This is an issue that spans generations.
Slavery was such an issue. The Cold War was such an issue.
Israel is such an issue.
Israel is now 58 years old. Think about how long that is a moment. The Lincoln-Douglas debates came in 1858, and 58 years from 1800 Thomas Jefferson had not been born. It’s nearly a lifetime.
Since 1948 Israel has dominated America as no other nation has in our history. Its establishment was a source of romantic pride. Many of its citizens came from America. Israel was our key ally in the Cold War.
But if Israel ever faced a choice between its own national interest and that of America, it would choose Israel. It should. America, faced with such choice, has not always chosen America. Maybe it should, too.
Just as the issue of slavery lay coiled beneath the nation like a snake for generations, with politicians refusing to deal with it, even to consider it, so it is today with Israel. That is, Israel is an issue Americans across the political spectrum refuse to deal with.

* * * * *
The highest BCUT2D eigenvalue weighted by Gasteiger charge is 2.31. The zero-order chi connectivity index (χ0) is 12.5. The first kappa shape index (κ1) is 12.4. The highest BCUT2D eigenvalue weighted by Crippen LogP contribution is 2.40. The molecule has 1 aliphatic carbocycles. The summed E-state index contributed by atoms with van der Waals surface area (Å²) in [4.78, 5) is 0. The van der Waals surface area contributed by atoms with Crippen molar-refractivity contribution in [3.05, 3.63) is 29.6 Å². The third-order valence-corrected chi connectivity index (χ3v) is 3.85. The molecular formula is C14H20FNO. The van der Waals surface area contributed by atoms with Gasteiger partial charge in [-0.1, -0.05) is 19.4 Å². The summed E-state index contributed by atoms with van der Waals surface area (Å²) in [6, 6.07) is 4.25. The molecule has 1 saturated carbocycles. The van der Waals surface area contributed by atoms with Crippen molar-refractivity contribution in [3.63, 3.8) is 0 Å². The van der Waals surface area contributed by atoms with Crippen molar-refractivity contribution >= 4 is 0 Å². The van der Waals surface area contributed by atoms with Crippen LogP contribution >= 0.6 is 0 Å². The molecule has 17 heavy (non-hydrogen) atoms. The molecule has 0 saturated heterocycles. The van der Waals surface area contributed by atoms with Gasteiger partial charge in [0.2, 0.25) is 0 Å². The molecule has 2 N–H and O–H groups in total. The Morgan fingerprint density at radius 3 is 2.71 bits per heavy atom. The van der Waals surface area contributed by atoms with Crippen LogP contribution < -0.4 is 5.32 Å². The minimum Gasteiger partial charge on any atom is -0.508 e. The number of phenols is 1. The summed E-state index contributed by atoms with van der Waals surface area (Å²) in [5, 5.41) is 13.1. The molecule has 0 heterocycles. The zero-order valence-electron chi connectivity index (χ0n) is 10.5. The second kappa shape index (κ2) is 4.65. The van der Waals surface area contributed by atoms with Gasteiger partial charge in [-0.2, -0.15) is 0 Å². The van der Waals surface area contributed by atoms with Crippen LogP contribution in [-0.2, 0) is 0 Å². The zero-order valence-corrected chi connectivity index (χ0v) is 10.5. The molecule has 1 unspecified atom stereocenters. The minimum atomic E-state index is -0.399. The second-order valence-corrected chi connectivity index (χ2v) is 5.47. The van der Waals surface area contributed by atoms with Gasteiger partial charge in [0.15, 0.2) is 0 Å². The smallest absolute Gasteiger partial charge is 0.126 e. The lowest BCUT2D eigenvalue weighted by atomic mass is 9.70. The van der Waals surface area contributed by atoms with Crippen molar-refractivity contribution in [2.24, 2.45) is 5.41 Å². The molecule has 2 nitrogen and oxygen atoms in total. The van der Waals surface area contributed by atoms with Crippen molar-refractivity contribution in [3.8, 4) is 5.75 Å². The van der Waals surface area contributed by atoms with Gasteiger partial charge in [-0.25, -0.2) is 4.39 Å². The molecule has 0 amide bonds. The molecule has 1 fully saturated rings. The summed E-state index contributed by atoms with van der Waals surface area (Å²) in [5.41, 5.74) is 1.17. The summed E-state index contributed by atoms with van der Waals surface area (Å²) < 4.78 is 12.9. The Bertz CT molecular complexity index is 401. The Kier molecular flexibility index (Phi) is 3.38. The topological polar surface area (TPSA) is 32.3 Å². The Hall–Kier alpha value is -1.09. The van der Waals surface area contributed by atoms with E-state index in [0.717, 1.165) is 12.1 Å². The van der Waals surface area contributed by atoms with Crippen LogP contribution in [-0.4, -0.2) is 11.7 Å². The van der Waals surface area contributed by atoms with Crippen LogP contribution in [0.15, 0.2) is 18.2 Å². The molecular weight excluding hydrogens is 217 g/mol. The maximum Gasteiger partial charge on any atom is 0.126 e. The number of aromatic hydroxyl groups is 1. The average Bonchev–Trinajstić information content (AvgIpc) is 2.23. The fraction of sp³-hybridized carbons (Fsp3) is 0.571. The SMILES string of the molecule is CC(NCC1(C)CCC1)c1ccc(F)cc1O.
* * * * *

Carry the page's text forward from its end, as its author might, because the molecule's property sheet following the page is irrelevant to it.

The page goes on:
Some American leaders have tried. Jimmy Carter tried to deal with it. Bill Clinton tried to deal with it. But an integral element in the Nixon-Reagan-Bush Political Thesis is not to deal with Israel, to instead use it and be used by it. Israel is an integral part of our military industrial complex. It is our testing ground in the War on Terror.
But Israel’s failure to end terrorism, or to obtain a lasting peace, is now becoming our failure. Their tactics are our tactics. Our fates are completely bound together.
Why? And why can’t we untie them?
It’s because even by my asking the question, many of you will now call me an anti-semite. You will dismiss me, dehumanize me, consider me an enemy.
I’m not. But the question of Israel must be answered, for our sake, for the world’s sake, for Israel’s sake.
For if America is to deal with its real problems, if we are to deal with our present crisis, we must act in our own interests, and in the interests of world peace. We desperately need a worldwide consensus to deal with global warming, with our worldwide energy crisis, and with the problems of world poverty.
We can’t begin to reach that consensus with our eyes wide shut. We need to settle the past before we can move into the future.